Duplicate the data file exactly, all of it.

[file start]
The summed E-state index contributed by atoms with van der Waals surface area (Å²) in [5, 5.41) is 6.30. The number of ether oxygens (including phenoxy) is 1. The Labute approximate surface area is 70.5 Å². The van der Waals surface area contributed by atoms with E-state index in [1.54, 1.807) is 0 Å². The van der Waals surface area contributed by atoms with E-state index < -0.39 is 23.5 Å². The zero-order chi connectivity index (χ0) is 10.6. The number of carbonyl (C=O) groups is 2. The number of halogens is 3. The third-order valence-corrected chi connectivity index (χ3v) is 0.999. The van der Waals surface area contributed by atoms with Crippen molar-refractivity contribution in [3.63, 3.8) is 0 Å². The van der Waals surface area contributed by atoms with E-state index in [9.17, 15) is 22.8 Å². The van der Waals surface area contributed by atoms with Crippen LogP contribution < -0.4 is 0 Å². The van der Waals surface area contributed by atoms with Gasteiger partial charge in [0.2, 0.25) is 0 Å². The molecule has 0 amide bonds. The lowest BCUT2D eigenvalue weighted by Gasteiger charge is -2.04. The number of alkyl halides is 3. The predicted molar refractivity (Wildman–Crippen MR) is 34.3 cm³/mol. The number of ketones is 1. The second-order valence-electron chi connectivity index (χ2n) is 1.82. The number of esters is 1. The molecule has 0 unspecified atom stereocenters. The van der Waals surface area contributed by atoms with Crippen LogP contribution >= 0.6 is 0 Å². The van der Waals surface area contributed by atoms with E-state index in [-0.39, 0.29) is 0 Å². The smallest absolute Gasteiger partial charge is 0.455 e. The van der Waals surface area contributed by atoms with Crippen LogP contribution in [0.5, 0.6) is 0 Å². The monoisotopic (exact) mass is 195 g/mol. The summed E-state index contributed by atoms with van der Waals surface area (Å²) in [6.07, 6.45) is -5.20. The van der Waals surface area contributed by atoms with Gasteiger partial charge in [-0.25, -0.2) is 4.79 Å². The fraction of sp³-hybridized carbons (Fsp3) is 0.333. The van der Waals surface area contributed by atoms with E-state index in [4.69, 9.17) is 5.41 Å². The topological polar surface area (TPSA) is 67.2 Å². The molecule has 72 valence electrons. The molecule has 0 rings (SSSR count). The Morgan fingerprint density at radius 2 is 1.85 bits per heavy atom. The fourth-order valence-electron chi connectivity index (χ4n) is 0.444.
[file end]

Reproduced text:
The summed E-state index contributed by atoms with van der Waals surface area (Å²) in [5, 5.41) is 6.30. The number of ether oxygens (including phenoxy) is 1. The Labute approximate surface area is 70.5 Å². The van der Waals surface area contributed by atoms with E-state index in [1.54, 1.807) is 0 Å². The van der Waals surface area contributed by atoms with E-state index < -0.39 is 23.5 Å². The zero-order chi connectivity index (χ0) is 10.6. The number of carbonyl (C=O) groups is 2. The number of halogens is 3. The third-order valence-corrected chi connectivity index (χ3v) is 0.999. The van der Waals surface area contributed by atoms with Crippen molar-refractivity contribution in [3.63, 3.8) is 0 Å². The van der Waals surface area contributed by atoms with E-state index in [9.17, 15) is 22.8 Å². The van der Waals surface area contributed by atoms with Crippen LogP contribution < -0.4 is 0 Å². The van der Waals surface area contributed by atoms with Gasteiger partial charge in [0.2, 0.25) is 0 Å². The molecule has 0 amide bonds. The lowest BCUT2D eigenvalue weighted by Gasteiger charge is -2.04. The number of alkyl halides is 3. The predicted molar refractivity (Wildman–Crippen MR) is 34.3 cm³/mol. The number of ketones is 1. The second-order valence-electron chi connectivity index (χ2n) is 1.82. The number of esters is 1. The molecule has 0 unspecified atom stereocenters. The van der Waals surface area contributed by atoms with Crippen LogP contribution >= 0.6 is 0 Å². The van der Waals surface area contributed by atoms with E-state index in [-0.39, 0.29) is 0 Å². The smallest absolute Gasteiger partial charge is 0.455 e. The van der Waals surface area contributed by atoms with Crippen LogP contribution in [0.5, 0.6) is 0 Å². The monoisotopic (exact) mass is 195 g/mol. The summed E-state index contributed by atoms with van der Waals surface area (Å²) in [6.07, 6.45) is -5.20. The van der Waals surface area contributed by atoms with Gasteiger partial charge in [-0.25, -0.2) is 4.79 Å². The fraction of sp³-hybridized carbons (Fsp3) is 0.333. The van der Waals surface area contributed by atoms with E-state index in [4.69, 9.17) is 5.41 Å². The topological polar surface area (TPSA) is 67.2 Å². The molecule has 72 valence electrons. The molecule has 0 rings (SSSR count). The Morgan fingerprint density at radius 2 is 1.85 bits per heavy atom. The fourth-order valence-electron chi connectivity index (χ4n) is 0.444.